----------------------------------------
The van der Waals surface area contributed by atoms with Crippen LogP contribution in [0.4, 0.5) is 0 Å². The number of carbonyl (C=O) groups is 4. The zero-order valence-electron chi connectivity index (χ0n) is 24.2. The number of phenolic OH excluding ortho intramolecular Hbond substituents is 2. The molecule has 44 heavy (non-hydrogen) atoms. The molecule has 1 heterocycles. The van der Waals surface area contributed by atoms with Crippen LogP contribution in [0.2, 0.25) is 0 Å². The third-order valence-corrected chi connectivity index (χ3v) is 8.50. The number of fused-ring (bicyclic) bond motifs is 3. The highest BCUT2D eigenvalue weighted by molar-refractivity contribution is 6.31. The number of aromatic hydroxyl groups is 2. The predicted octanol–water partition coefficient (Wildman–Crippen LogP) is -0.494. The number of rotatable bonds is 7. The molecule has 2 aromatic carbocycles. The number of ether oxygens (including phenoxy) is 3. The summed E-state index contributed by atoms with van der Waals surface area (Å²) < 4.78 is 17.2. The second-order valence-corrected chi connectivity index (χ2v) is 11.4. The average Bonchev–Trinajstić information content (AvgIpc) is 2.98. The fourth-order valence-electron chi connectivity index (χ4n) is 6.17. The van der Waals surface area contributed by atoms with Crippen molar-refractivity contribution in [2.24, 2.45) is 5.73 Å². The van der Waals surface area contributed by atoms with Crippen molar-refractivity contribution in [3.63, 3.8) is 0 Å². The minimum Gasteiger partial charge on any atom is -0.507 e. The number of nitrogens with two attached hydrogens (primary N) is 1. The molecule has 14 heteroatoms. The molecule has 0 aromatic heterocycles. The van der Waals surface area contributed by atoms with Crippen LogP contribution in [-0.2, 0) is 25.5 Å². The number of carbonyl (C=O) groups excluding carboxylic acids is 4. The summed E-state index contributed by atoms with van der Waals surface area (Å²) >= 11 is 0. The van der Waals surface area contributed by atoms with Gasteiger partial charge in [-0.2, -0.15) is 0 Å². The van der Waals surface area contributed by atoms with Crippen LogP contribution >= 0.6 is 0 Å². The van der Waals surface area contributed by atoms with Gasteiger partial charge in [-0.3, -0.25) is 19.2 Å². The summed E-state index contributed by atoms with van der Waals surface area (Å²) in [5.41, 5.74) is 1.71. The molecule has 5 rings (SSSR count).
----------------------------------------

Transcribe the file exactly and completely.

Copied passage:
The van der Waals surface area contributed by atoms with Crippen LogP contribution in [0.4, 0.5) is 0 Å². The number of carbonyl (C=O) groups is 4. The zero-order valence-electron chi connectivity index (χ0n) is 24.2. The number of phenolic OH excluding ortho intramolecular Hbond substituents is 2. The molecule has 44 heavy (non-hydrogen) atoms. The molecule has 1 heterocycles. The van der Waals surface area contributed by atoms with Crippen LogP contribution in [0.2, 0.25) is 0 Å². The third-order valence-corrected chi connectivity index (χ3v) is 8.50. The number of fused-ring (bicyclic) bond motifs is 3. The highest BCUT2D eigenvalue weighted by molar-refractivity contribution is 6.31. The number of aromatic hydroxyl groups is 2. The predicted octanol–water partition coefficient (Wildman–Crippen LogP) is -0.494. The number of rotatable bonds is 7. The molecule has 2 aromatic carbocycles. The number of ether oxygens (including phenoxy) is 3. The summed E-state index contributed by atoms with van der Waals surface area (Å²) < 4.78 is 17.2. The second-order valence-corrected chi connectivity index (χ2v) is 11.4. The average Bonchev–Trinajstić information content (AvgIpc) is 2.98. The fourth-order valence-electron chi connectivity index (χ4n) is 6.17. The van der Waals surface area contributed by atoms with Crippen molar-refractivity contribution in [2.24, 2.45) is 5.73 Å². The van der Waals surface area contributed by atoms with Crippen molar-refractivity contribution in [3.63, 3.8) is 0 Å². The minimum Gasteiger partial charge on any atom is -0.507 e. The number of nitrogens with two attached hydrogens (primary N) is 1. The molecule has 14 heteroatoms. The molecule has 0 aromatic heterocycles. The van der Waals surface area contributed by atoms with Crippen LogP contribution in [-0.2, 0) is 25.5 Å². The number of carbonyl (C=O) groups excluding carboxylic acids is 4. The summed E-state index contributed by atoms with van der Waals surface area (Å²) >= 11 is 0. The van der Waals surface area contributed by atoms with Gasteiger partial charge in [-0.2, -0.15) is 0 Å². The van der Waals surface area contributed by atoms with Crippen LogP contribution >= 0.6 is 0 Å². The van der Waals surface area contributed by atoms with Gasteiger partial charge in [-0.3, -0.25) is 19.2 Å². The summed E-state index contributed by atoms with van der Waals surface area (Å²) in [5.41, 5.74) is 1.71. The molecule has 5 rings (SSSR count).